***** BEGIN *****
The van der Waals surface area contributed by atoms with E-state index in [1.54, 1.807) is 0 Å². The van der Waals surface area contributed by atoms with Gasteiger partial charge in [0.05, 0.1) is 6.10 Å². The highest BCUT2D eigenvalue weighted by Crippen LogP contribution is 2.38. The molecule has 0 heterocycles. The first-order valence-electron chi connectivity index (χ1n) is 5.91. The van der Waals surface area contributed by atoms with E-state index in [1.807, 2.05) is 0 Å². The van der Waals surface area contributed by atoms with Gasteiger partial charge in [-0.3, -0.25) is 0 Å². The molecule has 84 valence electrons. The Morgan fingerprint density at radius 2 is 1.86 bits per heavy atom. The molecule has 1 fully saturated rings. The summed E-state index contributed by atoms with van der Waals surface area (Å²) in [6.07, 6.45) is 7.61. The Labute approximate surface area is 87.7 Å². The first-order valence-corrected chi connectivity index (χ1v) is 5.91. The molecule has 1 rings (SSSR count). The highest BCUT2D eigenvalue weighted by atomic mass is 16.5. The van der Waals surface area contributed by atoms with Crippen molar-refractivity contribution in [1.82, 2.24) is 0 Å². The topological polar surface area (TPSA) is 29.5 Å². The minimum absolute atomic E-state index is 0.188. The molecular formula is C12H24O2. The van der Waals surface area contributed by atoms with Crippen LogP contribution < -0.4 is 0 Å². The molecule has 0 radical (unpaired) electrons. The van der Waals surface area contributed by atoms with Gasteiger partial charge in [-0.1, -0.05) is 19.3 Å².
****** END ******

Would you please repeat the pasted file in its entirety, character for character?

The van der Waals surface area contributed by atoms with E-state index in [1.54, 1.807) is 0 Å². The van der Waals surface area contributed by atoms with Gasteiger partial charge in [0.05, 0.1) is 6.10 Å². The highest BCUT2D eigenvalue weighted by Crippen LogP contribution is 2.38. The molecule has 0 heterocycles. The first-order valence-electron chi connectivity index (χ1n) is 5.91. The van der Waals surface area contributed by atoms with E-state index in [1.807, 2.05) is 0 Å². The van der Waals surface area contributed by atoms with Gasteiger partial charge in [-0.3, -0.25) is 0 Å². The molecule has 84 valence electrons. The Morgan fingerprint density at radius 2 is 1.86 bits per heavy atom. The molecule has 1 fully saturated rings. The summed E-state index contributed by atoms with van der Waals surface area (Å²) in [6.07, 6.45) is 7.61. The Labute approximate surface area is 87.7 Å². The first-order valence-corrected chi connectivity index (χ1v) is 5.91. The molecule has 1 rings (SSSR count). The highest BCUT2D eigenvalue weighted by atomic mass is 16.5. The van der Waals surface area contributed by atoms with Crippen molar-refractivity contribution in [1.82, 2.24) is 0 Å². The topological polar surface area (TPSA) is 29.5 Å². The minimum absolute atomic E-state index is 0.188. The molecular formula is C12H24O2. The van der Waals surface area contributed by atoms with Crippen LogP contribution < -0.4 is 0 Å². The molecule has 0 radical (unpaired) electrons. The van der Waals surface area contributed by atoms with Gasteiger partial charge in [-0.1, -0.05) is 19.3 Å².